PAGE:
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Ireland's abortion laws: 'Róisín's' story

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Ireland's abortion laws: 'Róisín's' story

The IFPA provides confidential and non-directive pregnancy counselling services to women who are experiencing an unplanned pregnancy, or a pregnancy which has become a crisis, and their partners. We support a woman’s choice about her pregnancy in all cases, whether that choice is abortion, parenting or adoption. In our written submission to the Citizens’ Assembly, we developed case vignettes to illustrate the wide range of reasons why women seek abortion and the barriers they face in doing so. 

Róisín's* story

Róisín is unemployed and living in poverty. She becomes pregnant unintentionally. She has two children, both in foster care as a result of problems she experienced with drug dependency. She has a history of mental illness during her pregnancies and is still battling depression at the time of her third pregnancy. She has remained sober for a year and is working with social workers to try to regain custody of her children. She knows that having another child at this moment of her life would jeopardise her health and her chances of regaining custody of her children. She decides to travel to England to have an abortion.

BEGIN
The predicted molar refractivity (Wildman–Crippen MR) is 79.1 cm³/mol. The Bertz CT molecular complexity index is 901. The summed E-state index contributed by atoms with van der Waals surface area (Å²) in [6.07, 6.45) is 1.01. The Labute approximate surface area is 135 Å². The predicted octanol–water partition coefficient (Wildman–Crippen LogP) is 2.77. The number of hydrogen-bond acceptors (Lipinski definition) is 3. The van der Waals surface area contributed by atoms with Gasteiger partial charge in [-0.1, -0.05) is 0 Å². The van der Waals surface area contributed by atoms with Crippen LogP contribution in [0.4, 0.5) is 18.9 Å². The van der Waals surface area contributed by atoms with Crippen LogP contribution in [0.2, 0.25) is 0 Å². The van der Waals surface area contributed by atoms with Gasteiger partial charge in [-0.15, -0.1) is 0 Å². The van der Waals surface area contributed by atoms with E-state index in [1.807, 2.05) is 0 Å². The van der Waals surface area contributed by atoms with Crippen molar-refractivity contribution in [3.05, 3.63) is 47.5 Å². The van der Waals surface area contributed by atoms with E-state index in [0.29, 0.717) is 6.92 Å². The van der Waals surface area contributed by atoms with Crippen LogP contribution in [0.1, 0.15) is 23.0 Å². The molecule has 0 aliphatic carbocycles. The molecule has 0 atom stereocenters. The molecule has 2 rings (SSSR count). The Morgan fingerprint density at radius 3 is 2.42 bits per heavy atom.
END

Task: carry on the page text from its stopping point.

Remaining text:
Róisín approaches a religious charity and seeks financial assistance. She disclose her situation to a case-worker, who takes detailed notes. A week later, she is told that because of the charity’s ethos, she won’t be helped to access an abortion. She borrows money from a money lender at a high interest rate. She travels to England alone and in secrecy and has an abortion at 9½ weeks pregnant. She is careful not to alert the social workers or miss a contact visit with her children.

She returns to Ireland the day after the abortion for her contact visit with her youngest child. On her return home, she begins to bleed heavily and has to ask a neighbour to call an ambulance.

Outcome: In post-abortion counselling at the IFPA, Roisin tells her counsellor that although she experienced pain, nausea and bleeding for weeks after her abortion, she did not seek further medical advice. She felt humiliated and degraded by her experience with the religious charity. She is still struggling with depression, and firmly believes the abortion was the right decision for her.

 

*Róisín's account is not based on any one individual, but draws on the experiences of a number of women who have been in contact with IFPA services.

Download the IFPA's submission to the Citizens' Assembly.

 

 

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